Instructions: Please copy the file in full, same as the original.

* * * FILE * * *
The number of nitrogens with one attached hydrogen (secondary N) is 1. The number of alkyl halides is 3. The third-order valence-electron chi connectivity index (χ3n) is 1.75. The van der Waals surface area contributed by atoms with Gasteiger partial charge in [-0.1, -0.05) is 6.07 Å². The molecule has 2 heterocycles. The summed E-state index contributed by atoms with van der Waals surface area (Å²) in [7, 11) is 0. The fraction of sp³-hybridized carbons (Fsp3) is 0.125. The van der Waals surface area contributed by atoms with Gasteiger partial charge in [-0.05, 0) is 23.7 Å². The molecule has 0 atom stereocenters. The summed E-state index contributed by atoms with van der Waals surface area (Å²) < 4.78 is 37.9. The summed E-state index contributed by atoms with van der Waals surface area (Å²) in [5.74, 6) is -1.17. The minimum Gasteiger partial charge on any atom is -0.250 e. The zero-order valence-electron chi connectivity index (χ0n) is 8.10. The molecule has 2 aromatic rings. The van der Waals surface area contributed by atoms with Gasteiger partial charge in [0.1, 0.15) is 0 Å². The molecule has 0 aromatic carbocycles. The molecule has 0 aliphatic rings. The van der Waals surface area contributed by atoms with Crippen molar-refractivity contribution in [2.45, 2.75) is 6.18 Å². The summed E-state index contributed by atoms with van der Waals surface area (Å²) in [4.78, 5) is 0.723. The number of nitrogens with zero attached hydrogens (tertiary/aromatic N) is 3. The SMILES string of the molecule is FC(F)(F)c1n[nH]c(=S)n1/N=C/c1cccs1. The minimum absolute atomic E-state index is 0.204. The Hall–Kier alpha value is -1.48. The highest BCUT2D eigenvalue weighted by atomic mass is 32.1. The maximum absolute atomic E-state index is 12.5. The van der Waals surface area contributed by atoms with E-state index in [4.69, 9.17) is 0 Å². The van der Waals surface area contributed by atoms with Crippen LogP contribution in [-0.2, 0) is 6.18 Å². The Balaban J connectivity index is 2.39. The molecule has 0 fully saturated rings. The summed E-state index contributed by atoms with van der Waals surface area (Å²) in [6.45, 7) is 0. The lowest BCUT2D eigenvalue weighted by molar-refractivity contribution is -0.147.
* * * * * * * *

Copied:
The number of nitrogens with one attached hydrogen (secondary N) is 1. The number of alkyl halides is 3. The third-order valence-electron chi connectivity index (χ3n) is 1.75. The van der Waals surface area contributed by atoms with Gasteiger partial charge in [-0.1, -0.05) is 6.07 Å². The molecule has 2 heterocycles. The summed E-state index contributed by atoms with van der Waals surface area (Å²) in [7, 11) is 0. The fraction of sp³-hybridized carbons (Fsp3) is 0.125. The van der Waals surface area contributed by atoms with Gasteiger partial charge in [-0.05, 0) is 23.7 Å². The molecule has 0 atom stereocenters. The summed E-state index contributed by atoms with van der Waals surface area (Å²) < 4.78 is 37.9. The summed E-state index contributed by atoms with van der Waals surface area (Å²) in [5.74, 6) is -1.17. The minimum Gasteiger partial charge on any atom is -0.250 e. The zero-order valence-electron chi connectivity index (χ0n) is 8.10. The molecule has 2 aromatic rings. The van der Waals surface area contributed by atoms with Gasteiger partial charge in [0.1, 0.15) is 0 Å². The molecule has 0 aromatic carbocycles. The molecule has 0 aliphatic rings. The van der Waals surface area contributed by atoms with Crippen molar-refractivity contribution in [2.45, 2.75) is 6.18 Å². The summed E-state index contributed by atoms with van der Waals surface area (Å²) in [4.78, 5) is 0.723. The number of nitrogens with zero attached hydrogens (tertiary/aromatic N) is 3. The SMILES string of the molecule is FC(F)(F)c1n[nH]c(=S)n1/N=C/c1cccs1. The minimum absolute atomic E-state index is 0.204. The Hall–Kier alpha value is -1.48. The highest BCUT2D eigenvalue weighted by atomic mass is 32.1. The maximum absolute atomic E-state index is 12.5. The van der Waals surface area contributed by atoms with E-state index in [4.69, 9.17) is 0 Å². The van der Waals surface area contributed by atoms with Crippen LogP contribution in [-0.2, 0) is 6.18 Å². The Balaban J connectivity index is 2.39. The molecule has 0 fully saturated rings. The summed E-state index contributed by atoms with van der Waals surface area (Å²) in [6.45, 7) is 0. The lowest BCUT2D eigenvalue weighted by molar-refractivity contribution is -0.147.